Merton Council will seek a direct conversation with ministers around financial support after confirming it has cancelled plans to contract with Russian gas firm Gazprom and switched to a new supplier, a decision carrying significant financial implications.
It comes after the council called for urgent changes to the Local Government Act to prevent Russian firms from being able to bid their way into public sector contracts worth millions of pounds in the future.
At a special Cabinet meeting on Thursday, the authority agreed to award a one-year contract to Corona Energy to manage the supply of gas to public buildings across the borough, including council offices, libraries, leisure centres and some schools. The contract begins in April 2022 with an option to extend for a further year.
The council had previously been obliged to consider a one-year contract with Gazprom, under local government legislation which prevents councils from taking into account any non-commercial issues, such as moral concerns or political affiliations, when awarding contracts.
However in light of the current situation in Ukraine, Merton chose to undertake a fresh process for gas supply and has now agreed to award a contract to Corona Energy.
The switch in suppliers, alongside current rising energy prices, means the move will see increased costs for the authority, and Council Leader Mark Allison urged the Government to help councils ensure the cost doesn’t impact local services.
Cllr Allison said: “I’m proud that our council has stepped up and taken swift action to ensure that not one penny of our residents’ money goes towards supporting the Russian state or its invasion of Ukraine.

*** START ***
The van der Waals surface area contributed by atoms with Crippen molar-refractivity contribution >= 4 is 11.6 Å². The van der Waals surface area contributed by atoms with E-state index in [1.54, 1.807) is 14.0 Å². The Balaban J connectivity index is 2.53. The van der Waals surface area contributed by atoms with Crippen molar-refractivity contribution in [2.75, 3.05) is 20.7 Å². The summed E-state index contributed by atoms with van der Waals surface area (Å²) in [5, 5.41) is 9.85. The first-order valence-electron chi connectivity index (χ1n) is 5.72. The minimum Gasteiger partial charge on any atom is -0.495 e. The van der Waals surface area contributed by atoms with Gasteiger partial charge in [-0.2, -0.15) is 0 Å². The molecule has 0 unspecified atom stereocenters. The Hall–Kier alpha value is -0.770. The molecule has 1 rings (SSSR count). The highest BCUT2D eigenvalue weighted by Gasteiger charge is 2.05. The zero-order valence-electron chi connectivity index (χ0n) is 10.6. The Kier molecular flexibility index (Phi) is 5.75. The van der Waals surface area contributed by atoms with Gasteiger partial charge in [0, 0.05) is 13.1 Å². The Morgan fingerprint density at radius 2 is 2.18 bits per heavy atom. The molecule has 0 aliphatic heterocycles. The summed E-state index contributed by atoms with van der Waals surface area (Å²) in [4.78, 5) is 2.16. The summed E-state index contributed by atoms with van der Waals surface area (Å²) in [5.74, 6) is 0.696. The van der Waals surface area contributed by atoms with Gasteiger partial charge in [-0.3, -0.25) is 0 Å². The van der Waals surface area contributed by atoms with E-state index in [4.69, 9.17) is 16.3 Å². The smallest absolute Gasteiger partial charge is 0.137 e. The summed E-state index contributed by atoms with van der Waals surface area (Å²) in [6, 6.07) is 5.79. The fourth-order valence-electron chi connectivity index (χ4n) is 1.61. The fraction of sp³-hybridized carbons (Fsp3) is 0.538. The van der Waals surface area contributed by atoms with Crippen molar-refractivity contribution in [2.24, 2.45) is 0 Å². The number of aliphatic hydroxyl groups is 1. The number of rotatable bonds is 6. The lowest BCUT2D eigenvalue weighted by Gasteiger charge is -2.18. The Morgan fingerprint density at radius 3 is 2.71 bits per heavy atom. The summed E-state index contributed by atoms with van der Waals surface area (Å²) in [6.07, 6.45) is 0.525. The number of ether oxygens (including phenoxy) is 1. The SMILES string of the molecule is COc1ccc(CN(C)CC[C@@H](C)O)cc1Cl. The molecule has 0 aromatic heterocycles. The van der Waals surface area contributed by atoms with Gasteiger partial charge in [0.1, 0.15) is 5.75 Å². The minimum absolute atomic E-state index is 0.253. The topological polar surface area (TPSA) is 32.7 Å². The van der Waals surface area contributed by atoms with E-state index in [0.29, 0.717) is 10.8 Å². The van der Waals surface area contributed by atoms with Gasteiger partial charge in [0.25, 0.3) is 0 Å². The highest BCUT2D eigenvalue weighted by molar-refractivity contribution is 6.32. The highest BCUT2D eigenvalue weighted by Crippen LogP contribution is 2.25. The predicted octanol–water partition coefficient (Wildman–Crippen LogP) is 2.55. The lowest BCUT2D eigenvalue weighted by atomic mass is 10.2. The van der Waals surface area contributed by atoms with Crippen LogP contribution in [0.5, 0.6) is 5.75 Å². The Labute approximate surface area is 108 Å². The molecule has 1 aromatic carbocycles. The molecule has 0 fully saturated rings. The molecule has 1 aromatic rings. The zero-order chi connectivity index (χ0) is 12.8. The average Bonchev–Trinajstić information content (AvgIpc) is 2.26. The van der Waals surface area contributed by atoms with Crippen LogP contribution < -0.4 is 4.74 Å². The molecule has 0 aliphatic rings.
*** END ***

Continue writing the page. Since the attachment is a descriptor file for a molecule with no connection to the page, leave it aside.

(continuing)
“However, there is no doubt that with energy prices rising and the costs of starting a new contract at short notice, this is going to impact the council’s finances.
“The change in supply management will save us money; but overall, the current steep rise in energy prices means we will still pay more next year. We are asking the Government to discuss a package of support which would ensure those increased costs don’t impact our residents.
Cllr Allison also called on Levelling Up and Communities Secretary Michael Gove to amend Section 17 of the Local Government Act and give councils powers to reject bids from companies such as Gazprom in the future.
“Councils like ours continue to be at risk of this law leaving the door wide open for firms like Gazprom to come back in at the next attempt. Changing the Local Government Act to allow us to take into account non-commercial considerations would change that permanently.”
Cllr Allison will be writing to Mr Gove seeking discussions on financial support for affected councils.